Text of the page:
Finland is certainly off the beaten track on the ESL itinerary, yet for the diligent or curious job seeker offers rewards. Finland is at the top of every index as determined by the United Nations: quality education, standard of living, health care, political stability, economic development, and so forth. Going one step further, Newsweek recently described Finland as the “World's Best Country.” And if that's not enough, Finland was the first European country to give women the right to vote. The cold may be one negative, but the Finns know how to combat the chilly temperature with central heating and many saunas. Finland is not only a great place to teach, but its charms might beckon you to stay a little longer.
Like most members of the European Union, Finnish employers state a preference for EU passport holders, however, this should not be a deterrent as Finland has a reputation for being open to hiring North Americans, and is an exception among the continental Scandinavian countries: Sweden, Denmark, and Norway, whose citizens speak English rather proficiently. When I lived in Copenhagen I had employment in a non-teaching position, but found that ESL jobs were scarce, especially since the Danes speak English almost as fluent if not more so than the English (judging from what I heard on the streets of London). Hyperbole aside, the Danes can teach themselves, thus there is less demand for native speakers, but this is not the case in Finland.
A sparsely populated country of five and a half million, with one-fifth living in the capital, Helsinki, and surrounding metropolitan area, Finland might be the most remote country in Western Europe with the exception of Iceland. The Finnish diet includes reindeer, fish, berries, the Finns are also known for Nokia, and their own synthetic and strange brand of music. If you haven't heard of Finnish artists Tik N' Tak, or JS16 - Jaakko Salovaara, then think of the Icelandic Björk. For the nature lover there are many opportunities to explore pristine landscapes. A third of the country is north of the Arctic Circle, so get prepared for winter activity and long winter nights. The climate can dip to -30°C in the winter, or, converted to Fahrenheit…really really freezing, but the summers are spectacular, and the seas teem with swimmers.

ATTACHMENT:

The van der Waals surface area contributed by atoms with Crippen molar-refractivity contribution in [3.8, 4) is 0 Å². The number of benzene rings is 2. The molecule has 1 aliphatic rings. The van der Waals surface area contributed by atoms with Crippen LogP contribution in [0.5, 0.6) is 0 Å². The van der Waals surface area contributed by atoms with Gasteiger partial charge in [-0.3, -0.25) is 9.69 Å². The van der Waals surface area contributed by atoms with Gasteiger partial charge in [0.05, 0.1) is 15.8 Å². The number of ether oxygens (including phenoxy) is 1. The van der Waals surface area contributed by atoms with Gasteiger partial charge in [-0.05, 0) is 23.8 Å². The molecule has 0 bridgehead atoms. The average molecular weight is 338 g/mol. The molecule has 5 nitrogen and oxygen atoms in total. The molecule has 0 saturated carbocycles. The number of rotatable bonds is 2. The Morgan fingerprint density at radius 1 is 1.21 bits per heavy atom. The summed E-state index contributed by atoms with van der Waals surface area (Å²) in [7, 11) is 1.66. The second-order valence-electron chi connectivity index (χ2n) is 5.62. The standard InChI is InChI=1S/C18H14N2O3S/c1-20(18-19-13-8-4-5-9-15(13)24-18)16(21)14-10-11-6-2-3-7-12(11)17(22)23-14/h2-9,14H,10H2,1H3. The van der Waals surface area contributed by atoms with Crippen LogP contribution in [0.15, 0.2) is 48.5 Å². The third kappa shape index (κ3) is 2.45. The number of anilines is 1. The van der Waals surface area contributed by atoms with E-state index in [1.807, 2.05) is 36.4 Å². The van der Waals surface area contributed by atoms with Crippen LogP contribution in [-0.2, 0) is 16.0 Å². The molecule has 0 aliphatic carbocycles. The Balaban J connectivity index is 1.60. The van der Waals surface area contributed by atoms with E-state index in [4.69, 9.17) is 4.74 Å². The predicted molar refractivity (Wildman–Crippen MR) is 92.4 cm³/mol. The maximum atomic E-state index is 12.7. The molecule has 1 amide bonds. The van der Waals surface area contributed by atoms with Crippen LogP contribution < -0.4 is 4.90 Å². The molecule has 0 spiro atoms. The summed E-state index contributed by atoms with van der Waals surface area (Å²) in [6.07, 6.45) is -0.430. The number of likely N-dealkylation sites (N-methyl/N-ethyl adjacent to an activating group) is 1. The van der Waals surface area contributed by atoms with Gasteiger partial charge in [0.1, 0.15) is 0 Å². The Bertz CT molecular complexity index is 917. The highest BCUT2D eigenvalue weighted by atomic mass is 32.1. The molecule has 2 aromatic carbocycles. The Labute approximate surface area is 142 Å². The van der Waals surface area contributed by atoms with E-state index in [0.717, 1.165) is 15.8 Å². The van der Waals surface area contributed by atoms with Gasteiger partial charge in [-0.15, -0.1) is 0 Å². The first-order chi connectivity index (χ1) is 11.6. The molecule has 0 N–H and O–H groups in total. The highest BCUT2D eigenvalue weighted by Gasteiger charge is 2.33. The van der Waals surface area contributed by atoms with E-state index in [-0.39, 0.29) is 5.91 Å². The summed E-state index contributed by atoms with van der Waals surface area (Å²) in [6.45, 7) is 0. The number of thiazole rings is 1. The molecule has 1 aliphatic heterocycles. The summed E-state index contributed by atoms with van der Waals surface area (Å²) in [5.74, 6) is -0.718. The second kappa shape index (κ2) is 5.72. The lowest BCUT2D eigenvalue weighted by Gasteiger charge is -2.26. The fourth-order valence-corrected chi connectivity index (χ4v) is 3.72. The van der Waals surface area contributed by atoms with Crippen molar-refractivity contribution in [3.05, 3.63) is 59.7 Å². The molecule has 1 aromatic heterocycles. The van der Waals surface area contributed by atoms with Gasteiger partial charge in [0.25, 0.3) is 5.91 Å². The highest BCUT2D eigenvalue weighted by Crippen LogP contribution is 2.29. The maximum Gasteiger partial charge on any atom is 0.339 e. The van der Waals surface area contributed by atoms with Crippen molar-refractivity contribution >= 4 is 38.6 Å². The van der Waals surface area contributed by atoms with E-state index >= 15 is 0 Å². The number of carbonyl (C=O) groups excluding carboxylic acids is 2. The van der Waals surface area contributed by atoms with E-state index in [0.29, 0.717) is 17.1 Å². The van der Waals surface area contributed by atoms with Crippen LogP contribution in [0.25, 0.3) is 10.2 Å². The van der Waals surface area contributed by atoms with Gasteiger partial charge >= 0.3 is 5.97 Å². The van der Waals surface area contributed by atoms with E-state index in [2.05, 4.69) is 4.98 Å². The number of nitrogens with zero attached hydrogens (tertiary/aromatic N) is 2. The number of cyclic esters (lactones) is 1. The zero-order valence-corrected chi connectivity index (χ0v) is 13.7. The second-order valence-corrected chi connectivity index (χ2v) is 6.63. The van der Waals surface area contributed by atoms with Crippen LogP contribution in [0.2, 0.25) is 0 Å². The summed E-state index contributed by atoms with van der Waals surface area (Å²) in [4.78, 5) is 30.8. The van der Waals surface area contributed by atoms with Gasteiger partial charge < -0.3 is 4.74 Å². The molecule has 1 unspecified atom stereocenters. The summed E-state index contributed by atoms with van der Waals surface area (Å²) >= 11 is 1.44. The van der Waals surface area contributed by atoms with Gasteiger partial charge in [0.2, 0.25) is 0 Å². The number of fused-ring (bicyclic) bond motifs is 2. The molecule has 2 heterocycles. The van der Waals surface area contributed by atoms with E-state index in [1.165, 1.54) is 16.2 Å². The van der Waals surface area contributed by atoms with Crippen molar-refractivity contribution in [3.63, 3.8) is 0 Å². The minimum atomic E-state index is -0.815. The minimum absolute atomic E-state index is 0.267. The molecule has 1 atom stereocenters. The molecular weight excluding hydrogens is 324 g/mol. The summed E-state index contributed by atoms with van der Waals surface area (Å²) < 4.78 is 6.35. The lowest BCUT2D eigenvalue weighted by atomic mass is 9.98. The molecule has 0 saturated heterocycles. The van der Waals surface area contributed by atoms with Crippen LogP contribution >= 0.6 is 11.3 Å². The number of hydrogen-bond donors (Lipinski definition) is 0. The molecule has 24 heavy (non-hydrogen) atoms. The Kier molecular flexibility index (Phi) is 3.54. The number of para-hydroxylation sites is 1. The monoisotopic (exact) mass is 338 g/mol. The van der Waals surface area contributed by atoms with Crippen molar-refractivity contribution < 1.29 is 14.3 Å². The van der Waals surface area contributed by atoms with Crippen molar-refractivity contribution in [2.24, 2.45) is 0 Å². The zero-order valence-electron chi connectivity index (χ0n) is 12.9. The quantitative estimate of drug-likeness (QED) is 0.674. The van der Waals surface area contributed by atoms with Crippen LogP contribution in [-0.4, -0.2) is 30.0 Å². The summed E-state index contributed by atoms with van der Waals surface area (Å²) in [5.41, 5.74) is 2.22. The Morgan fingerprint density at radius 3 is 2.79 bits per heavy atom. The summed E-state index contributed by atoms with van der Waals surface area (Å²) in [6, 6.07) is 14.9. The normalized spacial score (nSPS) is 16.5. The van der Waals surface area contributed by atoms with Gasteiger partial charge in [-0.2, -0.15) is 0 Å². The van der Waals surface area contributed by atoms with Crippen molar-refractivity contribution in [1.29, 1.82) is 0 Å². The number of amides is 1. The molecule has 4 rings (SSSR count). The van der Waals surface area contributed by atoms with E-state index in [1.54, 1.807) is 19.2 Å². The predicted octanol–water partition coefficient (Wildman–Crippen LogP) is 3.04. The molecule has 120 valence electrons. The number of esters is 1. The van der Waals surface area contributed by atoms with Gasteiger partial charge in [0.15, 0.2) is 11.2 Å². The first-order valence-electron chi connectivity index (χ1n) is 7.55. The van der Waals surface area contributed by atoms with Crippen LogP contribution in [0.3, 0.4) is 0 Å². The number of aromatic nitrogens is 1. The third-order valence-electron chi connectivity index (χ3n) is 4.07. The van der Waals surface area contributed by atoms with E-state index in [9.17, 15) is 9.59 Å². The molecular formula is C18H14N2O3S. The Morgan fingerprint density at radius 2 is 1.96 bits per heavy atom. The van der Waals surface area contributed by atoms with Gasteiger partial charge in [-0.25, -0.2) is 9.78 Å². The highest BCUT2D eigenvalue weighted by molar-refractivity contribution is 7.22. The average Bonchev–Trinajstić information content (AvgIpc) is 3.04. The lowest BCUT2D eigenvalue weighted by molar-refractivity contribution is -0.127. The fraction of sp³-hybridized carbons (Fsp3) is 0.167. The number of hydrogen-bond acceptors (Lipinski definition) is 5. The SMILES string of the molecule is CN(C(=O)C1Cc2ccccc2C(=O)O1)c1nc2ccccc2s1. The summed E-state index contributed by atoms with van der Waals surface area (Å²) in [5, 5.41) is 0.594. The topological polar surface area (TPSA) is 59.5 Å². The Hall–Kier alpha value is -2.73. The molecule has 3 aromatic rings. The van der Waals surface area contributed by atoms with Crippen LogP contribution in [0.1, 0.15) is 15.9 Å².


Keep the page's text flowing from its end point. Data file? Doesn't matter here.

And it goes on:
If there is any negative besides cold, it may be the cost of living. According to the Hamburger Index, an odd but surprisingly effective indicator of currency valuation invented by The Economist, a Big Mac in Finland converts to about 3.25 Euros, or a little more than $4 US dollars. However, salaries for ESL teachers are proportionately high. That being said, unless you have a lot of money and are able to afford housing until you have a job, it is wise to secure employment before arrival. US citizens may enter and stay for up to 90 days without a visa, and so the traveler who wishes to find a job after arrival must be ready to pay for initial lodging and expenses. Finland is not Seoul or Tokyo, where you can almost walk off the plane and be asked to teach. The Finns abide by rules, conforming to their formal and perfectionist nature, thus the hiring process is not quick. To attain a work visa the teacher must have a willing sponsor. Many jobs will require a Bachelor's Degree and a certificate or additional degree in TESOL. Salaries can range from 1,000-2,000 Euros, and schools do not provide for accommodation. Airfare or transportation, also, is usually the responsibility of the teacher.
Though not as proficient in English as the other Scandinavians, the Finns benefit from hearing English through media, television and movies, but they have difficulty speaking and communicating. The result is “reverse illiteracy”, or having superior reading, writing, and listening skills, but inferior speaking ability. The Finns' cultural ethic and discipline is evident in the classroom, and the teacher of adults or advanced learners must be able to cross the proverbial T's and dot the proverbial I's, in other words, be able to answer questions about grammar, punctuation, and syntax. Perfectionist tendencies combined with a reserved Finnish demeanor will present the English teacher with unique challenges, but nothing too troubling for the competent teacher.
Below are links to English language newspapers, expatriate organizations, and services. Remember, any qualified teacher will have no difficulty securing an ESL position in Finland. Good luck or…Onnea!
ESL Schools in Finland: